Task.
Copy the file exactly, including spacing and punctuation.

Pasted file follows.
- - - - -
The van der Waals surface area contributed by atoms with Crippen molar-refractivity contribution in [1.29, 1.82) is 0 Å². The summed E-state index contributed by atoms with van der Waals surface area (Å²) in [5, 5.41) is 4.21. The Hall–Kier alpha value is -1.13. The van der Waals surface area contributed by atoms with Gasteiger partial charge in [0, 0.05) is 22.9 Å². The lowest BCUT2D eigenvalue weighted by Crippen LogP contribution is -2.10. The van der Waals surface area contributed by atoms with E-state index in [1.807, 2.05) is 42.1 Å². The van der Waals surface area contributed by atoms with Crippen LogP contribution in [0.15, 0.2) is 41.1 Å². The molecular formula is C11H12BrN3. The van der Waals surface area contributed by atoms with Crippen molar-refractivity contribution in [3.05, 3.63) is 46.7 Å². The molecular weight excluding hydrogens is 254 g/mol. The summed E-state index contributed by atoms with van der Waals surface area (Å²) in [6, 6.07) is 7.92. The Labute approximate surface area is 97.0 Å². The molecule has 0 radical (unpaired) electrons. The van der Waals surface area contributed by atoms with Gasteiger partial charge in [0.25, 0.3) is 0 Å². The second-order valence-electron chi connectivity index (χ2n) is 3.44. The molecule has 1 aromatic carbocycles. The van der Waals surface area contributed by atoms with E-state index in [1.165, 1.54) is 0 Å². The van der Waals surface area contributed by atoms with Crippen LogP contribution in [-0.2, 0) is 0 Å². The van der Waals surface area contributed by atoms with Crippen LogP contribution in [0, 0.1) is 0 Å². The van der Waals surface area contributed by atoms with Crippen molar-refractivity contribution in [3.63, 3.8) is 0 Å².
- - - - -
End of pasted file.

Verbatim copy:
The van der Waals surface area contributed by atoms with Crippen molar-refractivity contribution in [1.29, 1.82) is 0 Å². The summed E-state index contributed by atoms with van der Waals surface area (Å²) in [5, 5.41) is 4.21. The Hall–Kier alpha value is -1.13. The van der Waals surface area contributed by atoms with Gasteiger partial charge in [0, 0.05) is 22.9 Å². The lowest BCUT2D eigenvalue weighted by Crippen LogP contribution is -2.10. The van der Waals surface area contributed by atoms with E-state index in [1.807, 2.05) is 42.1 Å². The van der Waals surface area contributed by atoms with Crippen LogP contribution in [0.15, 0.2) is 41.1 Å². The molecular formula is C11H12BrN3. The van der Waals surface area contributed by atoms with Crippen molar-refractivity contribution in [3.05, 3.63) is 46.7 Å². The molecular weight excluding hydrogens is 254 g/mol. The summed E-state index contributed by atoms with van der Waals surface area (Å²) in [6, 6.07) is 7.92. The Labute approximate surface area is 97.0 Å². The molecule has 0 radical (unpaired) electrons. The van der Waals surface area contributed by atoms with Gasteiger partial charge in [0.25, 0.3) is 0 Å². The second-order valence-electron chi connectivity index (χ2n) is 3.44. The molecule has 1 aromatic carbocycles. The van der Waals surface area contributed by atoms with E-state index in [1.165, 1.54) is 0 Å². The van der Waals surface area contributed by atoms with Crippen LogP contribution in [-0.2, 0) is 0 Å². The van der Waals surface area contributed by atoms with Crippen LogP contribution in [0, 0.1) is 0 Å². The van der Waals surface area contributed by atoms with Crippen molar-refractivity contribution in [3.63, 3.8) is 0 Å².